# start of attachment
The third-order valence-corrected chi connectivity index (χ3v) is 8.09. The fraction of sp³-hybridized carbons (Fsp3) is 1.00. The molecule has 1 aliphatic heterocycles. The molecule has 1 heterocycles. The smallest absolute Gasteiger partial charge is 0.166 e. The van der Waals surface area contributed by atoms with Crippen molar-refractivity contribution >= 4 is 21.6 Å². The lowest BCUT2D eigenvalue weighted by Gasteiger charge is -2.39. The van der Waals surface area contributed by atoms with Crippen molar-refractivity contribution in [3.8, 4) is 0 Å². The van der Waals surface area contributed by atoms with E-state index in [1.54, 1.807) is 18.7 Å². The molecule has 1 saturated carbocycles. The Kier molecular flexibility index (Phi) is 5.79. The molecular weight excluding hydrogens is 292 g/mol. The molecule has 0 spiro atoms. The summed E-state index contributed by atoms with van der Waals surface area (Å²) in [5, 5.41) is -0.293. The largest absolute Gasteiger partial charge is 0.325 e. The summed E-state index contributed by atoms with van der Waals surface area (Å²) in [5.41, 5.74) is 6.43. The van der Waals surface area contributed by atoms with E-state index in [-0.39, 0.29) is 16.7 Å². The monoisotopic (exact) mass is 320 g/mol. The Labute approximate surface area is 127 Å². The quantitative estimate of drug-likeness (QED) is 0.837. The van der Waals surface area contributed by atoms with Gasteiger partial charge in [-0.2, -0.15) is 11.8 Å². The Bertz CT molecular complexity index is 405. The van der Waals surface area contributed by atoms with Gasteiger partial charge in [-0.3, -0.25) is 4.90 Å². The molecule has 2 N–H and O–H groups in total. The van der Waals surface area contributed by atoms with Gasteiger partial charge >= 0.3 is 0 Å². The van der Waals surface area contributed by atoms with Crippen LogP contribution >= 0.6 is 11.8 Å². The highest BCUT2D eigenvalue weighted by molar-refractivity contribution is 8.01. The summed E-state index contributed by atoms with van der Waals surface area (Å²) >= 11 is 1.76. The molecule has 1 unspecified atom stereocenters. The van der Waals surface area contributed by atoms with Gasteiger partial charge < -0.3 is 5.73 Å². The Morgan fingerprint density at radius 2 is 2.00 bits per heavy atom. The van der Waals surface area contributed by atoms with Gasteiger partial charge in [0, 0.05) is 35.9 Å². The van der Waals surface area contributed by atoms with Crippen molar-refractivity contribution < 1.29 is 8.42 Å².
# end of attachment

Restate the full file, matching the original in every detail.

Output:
The third-order valence-corrected chi connectivity index (χ3v) is 8.09. The fraction of sp³-hybridized carbons (Fsp3) is 1.00. The molecule has 1 aliphatic heterocycles. The molecule has 1 heterocycles. The smallest absolute Gasteiger partial charge is 0.166 e. The van der Waals surface area contributed by atoms with Crippen molar-refractivity contribution >= 4 is 21.6 Å². The lowest BCUT2D eigenvalue weighted by Gasteiger charge is -2.39. The van der Waals surface area contributed by atoms with Crippen molar-refractivity contribution in [3.8, 4) is 0 Å². The van der Waals surface area contributed by atoms with E-state index in [1.54, 1.807) is 18.7 Å². The molecule has 1 saturated carbocycles. The Kier molecular flexibility index (Phi) is 5.79. The molecular weight excluding hydrogens is 292 g/mol. The molecule has 0 spiro atoms. The summed E-state index contributed by atoms with van der Waals surface area (Å²) in [5, 5.41) is -0.293. The largest absolute Gasteiger partial charge is 0.325 e. The summed E-state index contributed by atoms with van der Waals surface area (Å²) in [5.41, 5.74) is 6.43. The van der Waals surface area contributed by atoms with E-state index in [-0.39, 0.29) is 16.7 Å². The monoisotopic (exact) mass is 320 g/mol. The Labute approximate surface area is 127 Å². The quantitative estimate of drug-likeness (QED) is 0.837. The van der Waals surface area contributed by atoms with Gasteiger partial charge in [-0.2, -0.15) is 11.8 Å². The Bertz CT molecular complexity index is 405. The van der Waals surface area contributed by atoms with Gasteiger partial charge in [-0.3, -0.25) is 4.90 Å². The molecule has 2 N–H and O–H groups in total. The van der Waals surface area contributed by atoms with Gasteiger partial charge >= 0.3 is 0 Å². The van der Waals surface area contributed by atoms with Crippen LogP contribution >= 0.6 is 11.8 Å². The highest BCUT2D eigenvalue weighted by molar-refractivity contribution is 8.01. The summed E-state index contributed by atoms with van der Waals surface area (Å²) >= 11 is 1.76. The molecule has 1 unspecified atom stereocenters. The van der Waals surface area contributed by atoms with Gasteiger partial charge < -0.3 is 5.73 Å². The Morgan fingerprint density at radius 2 is 2.00 bits per heavy atom. The van der Waals surface area contributed by atoms with Gasteiger partial charge in [0, 0.05) is 35.9 Å². The van der Waals surface area contributed by atoms with Crippen molar-refractivity contribution < 1.29 is 8.42 Å².